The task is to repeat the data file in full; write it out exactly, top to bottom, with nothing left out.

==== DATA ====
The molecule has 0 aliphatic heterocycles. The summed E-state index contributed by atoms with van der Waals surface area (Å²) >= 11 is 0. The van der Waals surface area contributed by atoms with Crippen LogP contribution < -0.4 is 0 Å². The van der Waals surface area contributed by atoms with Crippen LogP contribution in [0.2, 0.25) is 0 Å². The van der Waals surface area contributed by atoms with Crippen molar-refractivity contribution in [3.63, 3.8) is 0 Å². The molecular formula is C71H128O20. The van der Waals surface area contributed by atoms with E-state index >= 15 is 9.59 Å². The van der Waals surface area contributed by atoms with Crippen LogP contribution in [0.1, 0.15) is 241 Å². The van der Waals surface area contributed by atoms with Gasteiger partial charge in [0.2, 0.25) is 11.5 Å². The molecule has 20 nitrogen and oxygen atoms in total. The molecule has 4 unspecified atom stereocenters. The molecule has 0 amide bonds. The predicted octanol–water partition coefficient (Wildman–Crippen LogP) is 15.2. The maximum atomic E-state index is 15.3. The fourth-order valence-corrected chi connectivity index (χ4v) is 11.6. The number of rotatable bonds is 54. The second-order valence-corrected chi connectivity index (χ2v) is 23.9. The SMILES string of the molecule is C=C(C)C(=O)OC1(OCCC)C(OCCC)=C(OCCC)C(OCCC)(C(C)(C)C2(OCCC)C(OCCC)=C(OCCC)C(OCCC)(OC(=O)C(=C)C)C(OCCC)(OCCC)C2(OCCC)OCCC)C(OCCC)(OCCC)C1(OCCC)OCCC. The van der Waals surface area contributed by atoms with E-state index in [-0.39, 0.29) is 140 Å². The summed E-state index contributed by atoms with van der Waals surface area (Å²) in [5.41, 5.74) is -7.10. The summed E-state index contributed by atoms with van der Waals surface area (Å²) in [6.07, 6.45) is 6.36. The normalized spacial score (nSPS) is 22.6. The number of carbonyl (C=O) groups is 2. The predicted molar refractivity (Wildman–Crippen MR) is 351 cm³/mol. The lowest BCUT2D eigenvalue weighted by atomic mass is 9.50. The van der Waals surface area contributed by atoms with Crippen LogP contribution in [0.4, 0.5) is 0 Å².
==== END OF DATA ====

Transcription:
The molecule has 0 aliphatic heterocycles. The summed E-state index contributed by atoms with van der Waals surface area (Å²) >= 11 is 0. The van der Waals surface area contributed by atoms with Crippen LogP contribution < -0.4 is 0 Å². The van der Waals surface area contributed by atoms with Crippen LogP contribution in [0.2, 0.25) is 0 Å². The van der Waals surface area contributed by atoms with Crippen molar-refractivity contribution in [3.63, 3.8) is 0 Å². The molecular formula is C71H128O20. The van der Waals surface area contributed by atoms with E-state index >= 15 is 9.59 Å². The van der Waals surface area contributed by atoms with Crippen LogP contribution in [0.1, 0.15) is 241 Å². The van der Waals surface area contributed by atoms with Gasteiger partial charge in [0.2, 0.25) is 11.5 Å². The molecule has 20 nitrogen and oxygen atoms in total. The molecule has 4 unspecified atom stereocenters. The molecule has 0 amide bonds. The predicted octanol–water partition coefficient (Wildman–Crippen LogP) is 15.2. The maximum atomic E-state index is 15.3. The fourth-order valence-corrected chi connectivity index (χ4v) is 11.6. The number of rotatable bonds is 54. The second-order valence-corrected chi connectivity index (χ2v) is 23.9. The SMILES string of the molecule is C=C(C)C(=O)OC1(OCCC)C(OCCC)=C(OCCC)C(OCCC)(C(C)(C)C2(OCCC)C(OCCC)=C(OCCC)C(OCCC)(OC(=O)C(=C)C)C(OCCC)(OCCC)C2(OCCC)OCCC)C(OCCC)(OCCC)C1(OCCC)OCCC. The van der Waals surface area contributed by atoms with E-state index in [-0.39, 0.29) is 140 Å². The summed E-state index contributed by atoms with van der Waals surface area (Å²) in [5.41, 5.74) is -7.10. The summed E-state index contributed by atoms with van der Waals surface area (Å²) in [6.07, 6.45) is 6.36. The normalized spacial score (nSPS) is 22.6. The number of carbonyl (C=O) groups is 2. The predicted molar refractivity (Wildman–Crippen MR) is 351 cm³/mol. The lowest BCUT2D eigenvalue weighted by atomic mass is 9.50. The van der Waals surface area contributed by atoms with Crippen LogP contribution in [0.4, 0.5) is 0 Å².